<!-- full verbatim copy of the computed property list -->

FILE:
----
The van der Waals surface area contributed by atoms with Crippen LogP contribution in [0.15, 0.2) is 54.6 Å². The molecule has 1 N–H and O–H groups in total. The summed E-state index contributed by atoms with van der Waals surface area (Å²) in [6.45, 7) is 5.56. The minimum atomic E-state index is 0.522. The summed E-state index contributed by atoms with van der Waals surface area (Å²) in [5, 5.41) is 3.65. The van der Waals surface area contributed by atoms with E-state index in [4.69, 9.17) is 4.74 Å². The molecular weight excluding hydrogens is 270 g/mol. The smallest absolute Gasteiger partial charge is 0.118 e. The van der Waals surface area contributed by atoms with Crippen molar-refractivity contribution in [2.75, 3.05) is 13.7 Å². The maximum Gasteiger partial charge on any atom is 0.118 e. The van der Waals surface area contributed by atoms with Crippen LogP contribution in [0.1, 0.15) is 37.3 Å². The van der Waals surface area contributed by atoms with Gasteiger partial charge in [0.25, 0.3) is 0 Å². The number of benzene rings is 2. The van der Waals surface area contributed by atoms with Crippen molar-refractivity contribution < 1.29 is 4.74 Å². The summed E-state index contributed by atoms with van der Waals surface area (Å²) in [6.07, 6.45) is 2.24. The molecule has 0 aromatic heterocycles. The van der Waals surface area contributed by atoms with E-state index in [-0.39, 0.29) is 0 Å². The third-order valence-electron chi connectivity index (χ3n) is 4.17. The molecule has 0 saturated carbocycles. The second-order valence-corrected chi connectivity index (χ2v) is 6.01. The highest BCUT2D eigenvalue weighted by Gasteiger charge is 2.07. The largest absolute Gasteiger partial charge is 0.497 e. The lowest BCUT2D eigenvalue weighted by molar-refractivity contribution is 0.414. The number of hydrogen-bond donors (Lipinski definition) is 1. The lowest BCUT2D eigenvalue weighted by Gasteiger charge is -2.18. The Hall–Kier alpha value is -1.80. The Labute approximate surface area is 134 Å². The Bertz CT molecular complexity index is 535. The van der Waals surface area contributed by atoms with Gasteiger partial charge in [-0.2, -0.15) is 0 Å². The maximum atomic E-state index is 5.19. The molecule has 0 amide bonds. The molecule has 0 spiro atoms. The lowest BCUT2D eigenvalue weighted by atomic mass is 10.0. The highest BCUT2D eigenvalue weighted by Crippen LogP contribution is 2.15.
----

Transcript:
The van der Waals surface area contributed by atoms with Crippen LogP contribution in [0.15, 0.2) is 54.6 Å². The molecule has 1 N–H and O–H groups in total. The summed E-state index contributed by atoms with van der Waals surface area (Å²) in [6.45, 7) is 5.56. The minimum atomic E-state index is 0.522. The summed E-state index contributed by atoms with van der Waals surface area (Å²) in [5, 5.41) is 3.65. The van der Waals surface area contributed by atoms with E-state index in [4.69, 9.17) is 4.74 Å². The molecular weight excluding hydrogens is 270 g/mol. The smallest absolute Gasteiger partial charge is 0.118 e. The van der Waals surface area contributed by atoms with Crippen molar-refractivity contribution in [2.75, 3.05) is 13.7 Å². The maximum Gasteiger partial charge on any atom is 0.118 e. The van der Waals surface area contributed by atoms with Crippen LogP contribution in [0.1, 0.15) is 37.3 Å². The van der Waals surface area contributed by atoms with Gasteiger partial charge in [0.25, 0.3) is 0 Å². The number of benzene rings is 2. The van der Waals surface area contributed by atoms with Crippen molar-refractivity contribution < 1.29 is 4.74 Å². The summed E-state index contributed by atoms with van der Waals surface area (Å²) in [6.07, 6.45) is 2.24. The molecule has 0 aromatic heterocycles. The van der Waals surface area contributed by atoms with E-state index in [-0.39, 0.29) is 0 Å². The third-order valence-electron chi connectivity index (χ3n) is 4.17. The molecule has 0 saturated carbocycles. The second-order valence-corrected chi connectivity index (χ2v) is 6.01. The highest BCUT2D eigenvalue weighted by Gasteiger charge is 2.07. The largest absolute Gasteiger partial charge is 0.497 e. The lowest BCUT2D eigenvalue weighted by molar-refractivity contribution is 0.414. The number of hydrogen-bond donors (Lipinski definition) is 1. The lowest BCUT2D eigenvalue weighted by Gasteiger charge is -2.18. The Hall–Kier alpha value is -1.80. The Labute approximate surface area is 134 Å². The Bertz CT molecular complexity index is 535. The van der Waals surface area contributed by atoms with Gasteiger partial charge in [-0.2, -0.15) is 0 Å². The maximum atomic E-state index is 5.19. The molecule has 0 amide bonds. The molecule has 0 spiro atoms. The lowest BCUT2D eigenvalue weighted by atomic mass is 10.0. The highest BCUT2D eigenvalue weighted by Crippen LogP contribution is 2.15.